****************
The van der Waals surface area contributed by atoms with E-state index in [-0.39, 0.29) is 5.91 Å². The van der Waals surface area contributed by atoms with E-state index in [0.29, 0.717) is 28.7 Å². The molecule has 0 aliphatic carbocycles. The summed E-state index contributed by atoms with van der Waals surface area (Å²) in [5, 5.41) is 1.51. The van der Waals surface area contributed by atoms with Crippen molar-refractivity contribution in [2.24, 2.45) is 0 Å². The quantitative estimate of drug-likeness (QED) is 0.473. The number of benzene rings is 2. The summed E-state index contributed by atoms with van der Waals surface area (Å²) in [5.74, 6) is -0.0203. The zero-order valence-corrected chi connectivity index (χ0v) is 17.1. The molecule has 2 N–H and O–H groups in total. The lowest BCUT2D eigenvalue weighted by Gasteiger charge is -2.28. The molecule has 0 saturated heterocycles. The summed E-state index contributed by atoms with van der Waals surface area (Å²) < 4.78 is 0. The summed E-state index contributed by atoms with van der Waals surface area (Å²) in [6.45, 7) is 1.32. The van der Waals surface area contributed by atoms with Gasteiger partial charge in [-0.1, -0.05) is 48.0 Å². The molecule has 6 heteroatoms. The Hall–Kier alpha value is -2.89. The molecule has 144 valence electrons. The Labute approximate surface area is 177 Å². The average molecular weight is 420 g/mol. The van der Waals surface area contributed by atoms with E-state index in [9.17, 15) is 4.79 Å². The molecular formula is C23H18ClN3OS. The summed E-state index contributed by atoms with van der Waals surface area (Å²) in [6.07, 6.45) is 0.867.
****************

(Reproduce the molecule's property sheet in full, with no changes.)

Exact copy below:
The van der Waals surface area contributed by atoms with E-state index in [-0.39, 0.29) is 5.91 Å². The van der Waals surface area contributed by atoms with E-state index in [0.29, 0.717) is 28.7 Å². The molecule has 0 aliphatic carbocycles. The summed E-state index contributed by atoms with van der Waals surface area (Å²) in [5, 5.41) is 1.51. The van der Waals surface area contributed by atoms with Crippen molar-refractivity contribution in [2.24, 2.45) is 0 Å². The quantitative estimate of drug-likeness (QED) is 0.473. The number of benzene rings is 2. The summed E-state index contributed by atoms with van der Waals surface area (Å²) in [5.74, 6) is -0.0203. The zero-order valence-corrected chi connectivity index (χ0v) is 17.1. The molecule has 2 N–H and O–H groups in total. The lowest BCUT2D eigenvalue weighted by Gasteiger charge is -2.28. The molecule has 0 saturated heterocycles. The summed E-state index contributed by atoms with van der Waals surface area (Å²) < 4.78 is 0. The summed E-state index contributed by atoms with van der Waals surface area (Å²) in [6.45, 7) is 1.32. The van der Waals surface area contributed by atoms with Gasteiger partial charge in [-0.1, -0.05) is 48.0 Å². The molecule has 6 heteroatoms. The Hall–Kier alpha value is -2.89. The molecule has 144 valence electrons. The Labute approximate surface area is 177 Å². The average molecular weight is 420 g/mol. The van der Waals surface area contributed by atoms with E-state index in [9.17, 15) is 4.79 Å². The molecular formula is C23H18ClN3OS. The summed E-state index contributed by atoms with van der Waals surface area (Å²) in [6.07, 6.45) is 0.867.